The school also had a garden party where students and families came to plant seeds and then put them in the greenhouse.
It's all about community for Petite, right up to eating the food. Swaine says the children learn about "stone soup" - a children's story about a community that brings together ingredients from each of their households to make one big meal for everyone.
"We took that story and last year some of the parents, after harvesting ... we made soup from scratch and served it up as a free meal for everybody," said Kristy Boutilier, school counsellor and resource teacher at the elementary.
All of the classes were given a different vegetable to prepare, which they then brought to the kitchen. The students then sang a song about stone soup and ate a meal together. The students also make things like salsa, coleslaw, and other recipes they can share.
"I love how it's full circle. They planted the seeds, they tend the garden, they help harvest the garden; some of us take care of it all summer so I know my daughter feels very invested in this, it's like her other garden," said Swaine. "It's amazing to see how proud they are of that."
Community is also an aspect for West Northfield, which also signed up families for a week each to look after the garden through weeding and watering over the summer which Atherton says was a great success.
That's something Vanessa Henwood, a teacher at South Queens Middle School says she's struggled with.
"That's the hard part, getting the volunteers over the summer," said Henwood, who pushed for a community garden after the new middle school opened in 2014.
She's hoping to reach out to the wider community to get volunteers who may not necessarily be parents or family of students, but rather people who live nearby and wish to take a week-long shift maintaining the garden.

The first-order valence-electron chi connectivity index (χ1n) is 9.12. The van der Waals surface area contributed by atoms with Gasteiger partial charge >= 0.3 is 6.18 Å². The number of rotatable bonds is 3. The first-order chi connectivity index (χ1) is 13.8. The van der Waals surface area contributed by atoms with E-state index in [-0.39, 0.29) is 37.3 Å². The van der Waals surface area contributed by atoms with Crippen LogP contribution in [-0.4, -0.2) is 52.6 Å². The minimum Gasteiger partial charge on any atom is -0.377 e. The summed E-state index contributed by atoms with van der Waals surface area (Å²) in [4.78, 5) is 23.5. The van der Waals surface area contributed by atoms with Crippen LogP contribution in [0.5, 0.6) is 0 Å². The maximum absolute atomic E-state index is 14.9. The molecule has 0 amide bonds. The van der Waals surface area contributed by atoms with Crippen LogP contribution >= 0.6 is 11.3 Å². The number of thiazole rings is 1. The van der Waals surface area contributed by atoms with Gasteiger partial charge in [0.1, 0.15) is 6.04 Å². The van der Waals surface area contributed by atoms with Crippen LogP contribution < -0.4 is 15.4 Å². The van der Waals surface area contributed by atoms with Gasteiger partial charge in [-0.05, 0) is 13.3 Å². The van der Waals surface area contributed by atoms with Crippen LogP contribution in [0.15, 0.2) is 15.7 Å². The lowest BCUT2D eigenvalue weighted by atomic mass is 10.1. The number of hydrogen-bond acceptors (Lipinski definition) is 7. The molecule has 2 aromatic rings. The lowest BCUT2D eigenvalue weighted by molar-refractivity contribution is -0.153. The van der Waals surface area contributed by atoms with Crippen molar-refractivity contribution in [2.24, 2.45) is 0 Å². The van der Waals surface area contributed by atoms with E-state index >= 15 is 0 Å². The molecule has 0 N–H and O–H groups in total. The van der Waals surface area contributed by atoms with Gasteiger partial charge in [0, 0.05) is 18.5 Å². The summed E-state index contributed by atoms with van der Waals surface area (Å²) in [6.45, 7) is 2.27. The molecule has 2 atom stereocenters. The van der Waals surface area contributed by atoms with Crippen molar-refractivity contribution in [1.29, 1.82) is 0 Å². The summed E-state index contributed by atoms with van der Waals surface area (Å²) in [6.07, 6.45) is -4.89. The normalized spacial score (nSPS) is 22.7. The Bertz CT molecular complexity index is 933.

Henwood says she no longer plants things like beans or peas because of the amount of sun the spot gets and the low level of maintenance the garden receives. Mostly she focuses on root vegetables and lettuces which are now being used by the cafeteria for meals.
The school is near Liverpool's downtown and many of her students stopped by to grab carrots and other items from the garden - something that thrilled Henwood as some of her students barely ate vegetables voluntarily before starting to garden.
Henwood uses the garden as a part of her curriculum both in science and in family studies. The lessons come full circle too. The Grade 7 science students do the planting and then the following fall, the Grade 8 home studies students harvest the food and use it to cook, so students get to not only understand the plant cycle, but also get the rewards of their hard work from the previous year.
"Both grade levels will get a good part of it," said Henwood.
All of the teachers and volunteers say they're amazed by the amount of students who didn't know where their food comes from, despite many living in rural areas, but many of the students are now bringing the lessons learned at school, home with them.
"It's good doing this at school because I've heard so many stories of kids who are now doing it at home," said Atherton.
"If the kids are enthusiastic about it, parents get enthusiastic about it too," said Boutilier.